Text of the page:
This is the third post on my series on the inner workings of the Amazon Fulfillment Center. In this post I start with the highly interesting process of the outbound value stream (i.e., how the goodies go from storage to your door). Since this is the core process, the next post will continue this outbound value stream.
Please note that most of the images and all of the videos are courtesy of Amazon.
Outbound Value Stream
The outbound value stream is the largest part of the work. It all starts with the picking process, where the desired goods are picked up in the picktowers. Modern fulfillment centers use robots to aid the picking process, while older centers and centers with goods that are difficult to handle (bottles, clothing, etc.) use manual picking.
Let’s start with manual picking. As you probably imagine, someone is walking along the shelves picking up stuff. They push a cart with yellow boxes and have a handheld scanner. The scanner tells them the shelf location for the next pick. Depending on the product, this may be anywhere from 30cm intervals as shown below, or with a new shelf area starting every 3 meters. Since this is a random storage system, the shelf area may include other products, and the same product may also be on other shelves. The picker scans the shelf barcode followed by the item. If everything is okay, the picker moves on to the next location.
Pickers work on multiple orders at the same time. If a parcel has multiple items (a multi-pack), multiple pickers may work on the same parcel. Hence the boxes of the pickers usually contain items for more than one order.
If there is any problem (i.e., the item is not found on the shelf), the picker gets a new item from the scanner and nothing is picked. Even if the picker sees the item in an adjacent location, he must not take it. Specialized problem solvers will have a look at this shelf to figure out what went wrong. If there is a wrong item or damaged item, an un-scannable item, or stuff that is still part of a larger box, it goes into an “amnesty bin” to be sorted out later by problem solvers.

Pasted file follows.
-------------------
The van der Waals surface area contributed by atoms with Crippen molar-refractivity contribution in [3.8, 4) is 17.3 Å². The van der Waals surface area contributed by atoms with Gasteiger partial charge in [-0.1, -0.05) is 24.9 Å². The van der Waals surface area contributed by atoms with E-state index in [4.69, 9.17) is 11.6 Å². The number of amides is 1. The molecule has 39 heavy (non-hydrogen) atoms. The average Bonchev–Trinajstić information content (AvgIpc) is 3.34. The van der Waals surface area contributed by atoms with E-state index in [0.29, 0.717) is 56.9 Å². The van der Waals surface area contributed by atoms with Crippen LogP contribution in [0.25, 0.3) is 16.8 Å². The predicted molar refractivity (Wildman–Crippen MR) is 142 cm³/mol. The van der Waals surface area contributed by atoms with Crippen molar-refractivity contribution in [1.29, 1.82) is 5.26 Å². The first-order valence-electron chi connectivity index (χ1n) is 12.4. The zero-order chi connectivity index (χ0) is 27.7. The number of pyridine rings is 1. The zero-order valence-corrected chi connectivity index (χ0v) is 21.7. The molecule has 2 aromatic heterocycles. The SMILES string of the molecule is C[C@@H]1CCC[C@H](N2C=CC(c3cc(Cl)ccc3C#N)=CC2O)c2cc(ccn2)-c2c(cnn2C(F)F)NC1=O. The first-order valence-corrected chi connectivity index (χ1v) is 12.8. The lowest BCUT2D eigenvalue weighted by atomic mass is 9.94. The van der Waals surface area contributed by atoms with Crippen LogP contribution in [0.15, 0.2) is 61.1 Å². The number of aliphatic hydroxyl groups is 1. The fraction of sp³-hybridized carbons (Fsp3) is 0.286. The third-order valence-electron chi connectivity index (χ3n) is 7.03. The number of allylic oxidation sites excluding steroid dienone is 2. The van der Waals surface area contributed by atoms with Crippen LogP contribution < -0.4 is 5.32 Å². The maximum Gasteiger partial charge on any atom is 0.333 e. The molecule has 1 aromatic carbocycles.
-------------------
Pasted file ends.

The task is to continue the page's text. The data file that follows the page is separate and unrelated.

The items in higher demand are stored closer to the packing stations so that the pickers have to walk less. Oversized items, hazardous goods, and goods with different storage needs (e.g., clothes on a hanger) are stored in different areas with shelves or racks that suit the product. Heavier goods weighing more than 15kg are handled using vacuum lifts or with two people. They also try to have one picker handling only one area of the pick tower, to reduce time-consuming moves between floors (called zone-picking).
Similar to robotic stowing, the robotic picking does not use a robot to grab items off the shelf. This is currently still too unreliable and slow. However, Amazon works to also automate the picking, and is thinking about using more standardized packing to make the job easier for robots. But as for now, taking items off the shelf is still done by humans. The same small Kiva robots that carry the pods for the stowing also carry the pods for the picking process.
The worker at the picking station sees on a monitor the next item including a picture of the item, how many of it, and which slot in the yellow pod the item is. The worker simply grabs the item out of the pod, scans it, and puts it into one of multiple totes as determined by a computer. Similar to a pick-by-light, the placement is indicated by a light above the tote. The image above shows a hand scanner, but the SAT2 I visited had a scanner over every box. Hence similar to a supermarket checkout, the worker simply held the item under the scanner before dropping it into the tote. A future planned change is to include spotlights above the worker directed to the pod, showing which slot in the pod has the desired item. This may make the system even faster. Below is a short video for the picking from pods.